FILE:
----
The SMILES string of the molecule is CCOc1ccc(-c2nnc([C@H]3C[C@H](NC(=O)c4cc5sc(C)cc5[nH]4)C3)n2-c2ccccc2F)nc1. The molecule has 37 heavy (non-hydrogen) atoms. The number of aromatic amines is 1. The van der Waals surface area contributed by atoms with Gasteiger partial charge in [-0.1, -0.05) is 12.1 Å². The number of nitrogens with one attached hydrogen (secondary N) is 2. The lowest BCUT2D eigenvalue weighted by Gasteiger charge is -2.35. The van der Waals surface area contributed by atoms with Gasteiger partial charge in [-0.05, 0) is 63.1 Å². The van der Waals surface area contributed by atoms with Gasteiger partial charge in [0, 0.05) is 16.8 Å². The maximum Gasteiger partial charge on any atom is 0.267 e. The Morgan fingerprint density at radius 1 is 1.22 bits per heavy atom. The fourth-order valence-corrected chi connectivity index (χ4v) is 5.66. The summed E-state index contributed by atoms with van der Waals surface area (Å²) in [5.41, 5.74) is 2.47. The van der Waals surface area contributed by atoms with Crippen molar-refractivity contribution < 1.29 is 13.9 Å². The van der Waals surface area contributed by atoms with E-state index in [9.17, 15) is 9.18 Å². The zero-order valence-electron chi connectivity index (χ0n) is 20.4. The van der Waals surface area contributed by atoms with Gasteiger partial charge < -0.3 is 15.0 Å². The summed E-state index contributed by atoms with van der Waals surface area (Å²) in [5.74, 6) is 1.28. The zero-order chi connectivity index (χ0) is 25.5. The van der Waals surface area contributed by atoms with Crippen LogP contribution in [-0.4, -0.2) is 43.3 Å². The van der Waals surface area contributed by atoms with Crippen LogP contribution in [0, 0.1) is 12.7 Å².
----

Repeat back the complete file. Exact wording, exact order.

The SMILES string of the molecule is CCOc1ccc(-c2nnc([C@H]3C[C@H](NC(=O)c4cc5sc(C)cc5[nH]4)C3)n2-c2ccccc2F)nc1. The molecule has 37 heavy (non-hydrogen) atoms. The number of aromatic amines is 1. The van der Waals surface area contributed by atoms with Gasteiger partial charge in [-0.1, -0.05) is 12.1 Å². The number of nitrogens with one attached hydrogen (secondary N) is 2. The lowest BCUT2D eigenvalue weighted by Gasteiger charge is -2.35. The van der Waals surface area contributed by atoms with Gasteiger partial charge in [-0.05, 0) is 63.1 Å². The van der Waals surface area contributed by atoms with Gasteiger partial charge in [0, 0.05) is 16.8 Å². The maximum Gasteiger partial charge on any atom is 0.267 e. The Morgan fingerprint density at radius 1 is 1.22 bits per heavy atom. The fourth-order valence-corrected chi connectivity index (χ4v) is 5.66. The summed E-state index contributed by atoms with van der Waals surface area (Å²) in [5.41, 5.74) is 2.47. The van der Waals surface area contributed by atoms with Crippen molar-refractivity contribution < 1.29 is 13.9 Å². The van der Waals surface area contributed by atoms with E-state index in [9.17, 15) is 9.18 Å². The zero-order valence-electron chi connectivity index (χ0n) is 20.4. The van der Waals surface area contributed by atoms with Gasteiger partial charge < -0.3 is 15.0 Å². The summed E-state index contributed by atoms with van der Waals surface area (Å²) in [5.74, 6) is 1.28. The zero-order chi connectivity index (χ0) is 25.5. The van der Waals surface area contributed by atoms with Crippen LogP contribution in [-0.4, -0.2) is 43.3 Å². The van der Waals surface area contributed by atoms with Crippen LogP contribution in [0, 0.1) is 12.7 Å².